The quiz asked: "Les choses se sont passees ___ je l'avais prevu" Things happened just as I had planned.
I answered "tout comme". It wanted "ainsi que" but isn't "tout comme" another valid answer here? Possibly even a little more correct since "tout" conveys the additional emphasis that "just" does in English?
there are usually many possible alternatives how to answer a given question. But since each question focuses on a specific topic, the expected answer is the one that uses the grammar of the lesson under review.
Here the point is to engrain the use of "ainsi que".
But the questions occur in the course of doing quizzes. One is not necessarily coming from the lesson, or may not have even seen it. Surely where the question has more than one correct answer all correct answers should be accepted. They are in many other places in Kwiziq.
It is frustrating here (and in Lingvist and Duolingo) when you have to remember what it is that the examiner wants to hear, rather than just being concerned with what is correct. At least in Duolingo they will often add the other solutions when these are brought to their attention.
But perhaps in this case there is a reason why "ainsi que" is correct and "tout comme" is not? Perhaps Aurelie, Cecile or someone else from Kwiziq will respond?
I understand your frustration but it would be an impossible task to include all possible correct ways to answer a question.
Think of a question in a quiz as being targeted to train you on a specific linguistic issue. And being marked "wrong" simply means that you either dodged the issue or were simply wrong.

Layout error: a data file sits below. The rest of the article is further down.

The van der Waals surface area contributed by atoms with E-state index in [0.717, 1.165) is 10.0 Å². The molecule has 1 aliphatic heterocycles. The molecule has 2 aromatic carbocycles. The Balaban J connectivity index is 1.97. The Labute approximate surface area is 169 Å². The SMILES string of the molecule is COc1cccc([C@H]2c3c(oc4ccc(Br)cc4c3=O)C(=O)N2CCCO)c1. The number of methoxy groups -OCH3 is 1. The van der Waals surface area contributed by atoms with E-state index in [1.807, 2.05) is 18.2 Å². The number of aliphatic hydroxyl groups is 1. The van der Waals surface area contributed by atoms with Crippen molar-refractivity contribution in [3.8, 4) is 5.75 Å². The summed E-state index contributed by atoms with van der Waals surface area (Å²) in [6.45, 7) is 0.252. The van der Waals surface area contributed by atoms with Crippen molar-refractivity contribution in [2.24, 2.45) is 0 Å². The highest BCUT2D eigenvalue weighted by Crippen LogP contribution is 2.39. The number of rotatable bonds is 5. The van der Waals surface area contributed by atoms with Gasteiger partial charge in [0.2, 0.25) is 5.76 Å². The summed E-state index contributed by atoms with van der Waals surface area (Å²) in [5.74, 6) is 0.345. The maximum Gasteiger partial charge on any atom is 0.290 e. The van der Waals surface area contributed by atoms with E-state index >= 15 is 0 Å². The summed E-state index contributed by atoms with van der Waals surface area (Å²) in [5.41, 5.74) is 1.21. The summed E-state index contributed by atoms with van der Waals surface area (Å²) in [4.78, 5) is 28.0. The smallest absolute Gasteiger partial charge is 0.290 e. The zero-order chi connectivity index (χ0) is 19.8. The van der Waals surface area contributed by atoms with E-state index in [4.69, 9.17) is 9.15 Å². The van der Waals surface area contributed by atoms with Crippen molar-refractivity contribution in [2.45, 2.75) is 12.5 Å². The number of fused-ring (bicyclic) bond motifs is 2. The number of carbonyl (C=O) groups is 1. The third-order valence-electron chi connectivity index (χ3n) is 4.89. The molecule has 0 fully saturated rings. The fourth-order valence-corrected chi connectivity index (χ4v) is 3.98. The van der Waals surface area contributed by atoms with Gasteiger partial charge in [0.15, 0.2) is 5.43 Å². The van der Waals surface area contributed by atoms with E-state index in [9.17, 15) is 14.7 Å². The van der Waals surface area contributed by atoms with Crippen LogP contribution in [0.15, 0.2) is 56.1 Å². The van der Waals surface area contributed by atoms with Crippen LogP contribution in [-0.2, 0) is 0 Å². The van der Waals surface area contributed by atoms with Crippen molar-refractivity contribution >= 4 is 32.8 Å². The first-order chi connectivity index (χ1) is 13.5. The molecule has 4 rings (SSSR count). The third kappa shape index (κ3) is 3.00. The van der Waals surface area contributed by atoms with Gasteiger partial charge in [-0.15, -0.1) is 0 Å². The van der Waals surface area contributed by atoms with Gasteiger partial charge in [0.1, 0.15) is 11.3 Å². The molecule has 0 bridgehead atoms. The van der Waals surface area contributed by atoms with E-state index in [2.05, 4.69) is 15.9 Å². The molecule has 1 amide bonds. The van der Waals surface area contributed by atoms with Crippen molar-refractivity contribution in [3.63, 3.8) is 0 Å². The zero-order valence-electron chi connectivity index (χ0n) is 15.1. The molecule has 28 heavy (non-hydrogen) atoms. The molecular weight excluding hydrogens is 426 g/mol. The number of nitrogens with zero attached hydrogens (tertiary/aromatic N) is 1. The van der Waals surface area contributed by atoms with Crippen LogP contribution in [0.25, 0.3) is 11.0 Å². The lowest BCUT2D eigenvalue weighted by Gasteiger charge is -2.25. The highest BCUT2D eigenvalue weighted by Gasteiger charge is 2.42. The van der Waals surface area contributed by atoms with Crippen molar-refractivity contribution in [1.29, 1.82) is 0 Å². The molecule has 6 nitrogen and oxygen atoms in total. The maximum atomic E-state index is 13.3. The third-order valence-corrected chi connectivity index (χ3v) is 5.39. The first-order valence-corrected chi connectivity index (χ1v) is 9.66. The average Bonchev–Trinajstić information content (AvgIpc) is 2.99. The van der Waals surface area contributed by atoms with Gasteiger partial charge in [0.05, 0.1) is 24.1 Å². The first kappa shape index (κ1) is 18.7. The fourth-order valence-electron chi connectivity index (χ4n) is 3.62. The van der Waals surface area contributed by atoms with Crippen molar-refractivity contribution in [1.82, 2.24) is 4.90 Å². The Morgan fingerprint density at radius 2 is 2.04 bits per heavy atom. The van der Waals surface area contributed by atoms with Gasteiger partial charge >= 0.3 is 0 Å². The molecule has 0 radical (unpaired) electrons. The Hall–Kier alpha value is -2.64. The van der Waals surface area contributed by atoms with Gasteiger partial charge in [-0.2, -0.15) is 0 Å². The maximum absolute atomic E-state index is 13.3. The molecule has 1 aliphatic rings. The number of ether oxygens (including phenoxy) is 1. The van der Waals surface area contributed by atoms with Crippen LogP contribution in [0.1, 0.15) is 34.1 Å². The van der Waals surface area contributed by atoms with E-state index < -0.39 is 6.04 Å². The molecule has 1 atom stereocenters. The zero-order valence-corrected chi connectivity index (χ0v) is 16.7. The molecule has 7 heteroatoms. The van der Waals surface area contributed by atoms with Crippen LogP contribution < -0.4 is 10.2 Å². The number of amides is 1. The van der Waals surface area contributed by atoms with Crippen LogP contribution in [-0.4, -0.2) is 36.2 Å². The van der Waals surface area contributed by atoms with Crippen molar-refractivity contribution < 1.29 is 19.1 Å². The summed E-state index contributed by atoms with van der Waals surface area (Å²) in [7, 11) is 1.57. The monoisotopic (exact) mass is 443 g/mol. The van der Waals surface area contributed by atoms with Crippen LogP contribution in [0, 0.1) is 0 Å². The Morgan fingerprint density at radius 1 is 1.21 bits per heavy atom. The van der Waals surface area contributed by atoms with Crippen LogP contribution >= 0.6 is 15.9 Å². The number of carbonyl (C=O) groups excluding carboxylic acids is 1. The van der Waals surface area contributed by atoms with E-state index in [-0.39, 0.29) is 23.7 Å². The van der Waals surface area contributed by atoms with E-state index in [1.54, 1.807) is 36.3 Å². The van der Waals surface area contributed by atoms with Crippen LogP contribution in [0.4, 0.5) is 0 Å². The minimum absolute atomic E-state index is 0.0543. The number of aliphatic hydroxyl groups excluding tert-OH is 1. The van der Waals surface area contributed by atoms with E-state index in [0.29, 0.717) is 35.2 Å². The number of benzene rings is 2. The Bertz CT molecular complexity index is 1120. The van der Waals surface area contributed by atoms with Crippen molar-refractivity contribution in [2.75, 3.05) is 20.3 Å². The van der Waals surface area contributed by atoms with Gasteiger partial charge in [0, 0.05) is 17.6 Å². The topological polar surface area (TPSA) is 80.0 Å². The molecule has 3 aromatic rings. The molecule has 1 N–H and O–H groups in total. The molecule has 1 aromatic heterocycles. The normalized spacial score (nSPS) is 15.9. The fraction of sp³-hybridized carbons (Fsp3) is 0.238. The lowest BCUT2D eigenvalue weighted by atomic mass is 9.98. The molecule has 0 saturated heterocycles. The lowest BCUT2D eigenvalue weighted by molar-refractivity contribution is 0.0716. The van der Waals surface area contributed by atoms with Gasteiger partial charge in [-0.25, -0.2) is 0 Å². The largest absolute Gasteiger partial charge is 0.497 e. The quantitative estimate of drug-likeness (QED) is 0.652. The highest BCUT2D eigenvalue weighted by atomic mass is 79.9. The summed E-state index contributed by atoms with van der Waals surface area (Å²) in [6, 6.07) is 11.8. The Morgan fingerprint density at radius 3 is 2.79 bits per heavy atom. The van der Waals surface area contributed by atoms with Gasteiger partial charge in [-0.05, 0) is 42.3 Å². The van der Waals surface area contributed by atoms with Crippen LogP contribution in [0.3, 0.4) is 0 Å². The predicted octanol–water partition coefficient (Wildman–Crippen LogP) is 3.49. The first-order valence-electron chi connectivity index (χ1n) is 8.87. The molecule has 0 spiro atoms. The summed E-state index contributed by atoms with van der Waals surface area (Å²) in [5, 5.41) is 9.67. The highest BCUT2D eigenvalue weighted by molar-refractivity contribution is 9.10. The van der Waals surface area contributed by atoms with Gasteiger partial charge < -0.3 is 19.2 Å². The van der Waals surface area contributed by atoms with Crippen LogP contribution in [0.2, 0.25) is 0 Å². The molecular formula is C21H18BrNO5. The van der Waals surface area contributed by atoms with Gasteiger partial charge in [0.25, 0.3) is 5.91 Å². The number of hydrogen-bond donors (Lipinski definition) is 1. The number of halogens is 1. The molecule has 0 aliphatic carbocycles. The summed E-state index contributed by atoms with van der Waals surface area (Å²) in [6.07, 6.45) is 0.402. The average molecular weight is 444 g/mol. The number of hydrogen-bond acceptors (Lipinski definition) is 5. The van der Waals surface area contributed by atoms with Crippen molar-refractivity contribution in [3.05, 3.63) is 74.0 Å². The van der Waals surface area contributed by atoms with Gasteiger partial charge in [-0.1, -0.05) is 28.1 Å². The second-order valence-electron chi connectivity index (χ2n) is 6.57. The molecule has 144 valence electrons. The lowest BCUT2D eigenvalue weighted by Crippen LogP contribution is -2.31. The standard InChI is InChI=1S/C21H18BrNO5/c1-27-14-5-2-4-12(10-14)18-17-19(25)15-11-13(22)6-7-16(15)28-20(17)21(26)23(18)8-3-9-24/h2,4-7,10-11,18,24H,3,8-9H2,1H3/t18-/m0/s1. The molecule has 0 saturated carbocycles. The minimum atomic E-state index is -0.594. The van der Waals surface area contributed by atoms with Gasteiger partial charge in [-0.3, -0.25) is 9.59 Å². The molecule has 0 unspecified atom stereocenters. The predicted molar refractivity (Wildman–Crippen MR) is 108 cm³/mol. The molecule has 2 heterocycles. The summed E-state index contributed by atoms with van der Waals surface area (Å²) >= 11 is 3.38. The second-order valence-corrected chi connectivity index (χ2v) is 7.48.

I do not think it is impossible.
When Kwiziq wants you to use one way out of many it usually offers a hint. And when there are multiple possible answers it has the multiple choice and checkbox approach.
For written answers, possibly the software is not set up to match multiple phrases. I cannot immedately recall noticing cases of this in Kwiziq but both Duloingo and Lingvist do just that.
And part of the art of creating quizzes such as this is to ensure that there is only one correct answer.
In this example even the Explain link, which is one of the greatest features of Kwiziq, does not take you to a page that explains the use of this verb in this context. Perhaps the software needs to allow Explain to offer several lessons that relate to different aspects of the quiz question. Not that it would find one in this case since "Have faith" does not seem to be explained in any lesson so far.
I agree that it's confusing when you're taking a general quiz and your correct answer is marked wrong because it's not the answer the test maker was looking for. If we were just coming off a particular lesson, sure, but that's not how these quizzes work. I understand it's not easy to accommodate multiple possibilities, but it undermines our learning when we are told a correct way of saying something is wrong.
Language learning is already challenging!
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